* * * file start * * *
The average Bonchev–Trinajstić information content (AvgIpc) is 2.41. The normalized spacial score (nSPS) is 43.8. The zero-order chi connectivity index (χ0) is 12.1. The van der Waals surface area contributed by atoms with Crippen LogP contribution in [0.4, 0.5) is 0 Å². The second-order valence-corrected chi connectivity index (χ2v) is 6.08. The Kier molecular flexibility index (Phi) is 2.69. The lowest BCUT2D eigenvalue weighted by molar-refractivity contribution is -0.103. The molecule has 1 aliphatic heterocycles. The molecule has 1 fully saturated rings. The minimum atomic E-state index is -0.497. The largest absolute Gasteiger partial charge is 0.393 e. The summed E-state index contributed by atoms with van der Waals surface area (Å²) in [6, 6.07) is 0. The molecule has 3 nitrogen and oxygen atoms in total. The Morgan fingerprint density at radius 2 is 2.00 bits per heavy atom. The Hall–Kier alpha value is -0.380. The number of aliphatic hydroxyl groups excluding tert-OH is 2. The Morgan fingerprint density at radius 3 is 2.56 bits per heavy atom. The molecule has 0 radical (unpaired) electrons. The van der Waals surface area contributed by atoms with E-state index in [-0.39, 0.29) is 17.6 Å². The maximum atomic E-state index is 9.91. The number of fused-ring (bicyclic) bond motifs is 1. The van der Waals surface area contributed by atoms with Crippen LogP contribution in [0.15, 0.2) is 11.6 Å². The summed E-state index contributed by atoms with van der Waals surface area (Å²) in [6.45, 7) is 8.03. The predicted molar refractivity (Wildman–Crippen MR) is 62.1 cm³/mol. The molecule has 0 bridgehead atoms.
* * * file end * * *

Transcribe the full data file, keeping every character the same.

The average Bonchev–Trinajstić information content (AvgIpc) is 2.41. The normalized spacial score (nSPS) is 43.8. The zero-order chi connectivity index (χ0) is 12.1. The van der Waals surface area contributed by atoms with Crippen LogP contribution in [0.4, 0.5) is 0 Å². The second-order valence-corrected chi connectivity index (χ2v) is 6.08. The Kier molecular flexibility index (Phi) is 2.69. The lowest BCUT2D eigenvalue weighted by molar-refractivity contribution is -0.103. The molecule has 1 aliphatic heterocycles. The molecule has 1 fully saturated rings. The minimum atomic E-state index is -0.497. The largest absolute Gasteiger partial charge is 0.393 e. The summed E-state index contributed by atoms with van der Waals surface area (Å²) in [6, 6.07) is 0. The molecule has 3 nitrogen and oxygen atoms in total. The Morgan fingerprint density at radius 2 is 2.00 bits per heavy atom. The Hall–Kier alpha value is -0.380. The number of aliphatic hydroxyl groups excluding tert-OH is 2. The Morgan fingerprint density at radius 3 is 2.56 bits per heavy atom. The molecule has 0 radical (unpaired) electrons. The van der Waals surface area contributed by atoms with E-state index in [-0.39, 0.29) is 17.6 Å². The maximum atomic E-state index is 9.91. The number of fused-ring (bicyclic) bond motifs is 1. The van der Waals surface area contributed by atoms with Crippen LogP contribution in [0.15, 0.2) is 11.6 Å². The summed E-state index contributed by atoms with van der Waals surface area (Å²) in [6.45, 7) is 8.03. The predicted molar refractivity (Wildman–Crippen MR) is 62.1 cm³/mol. The molecule has 0 bridgehead atoms.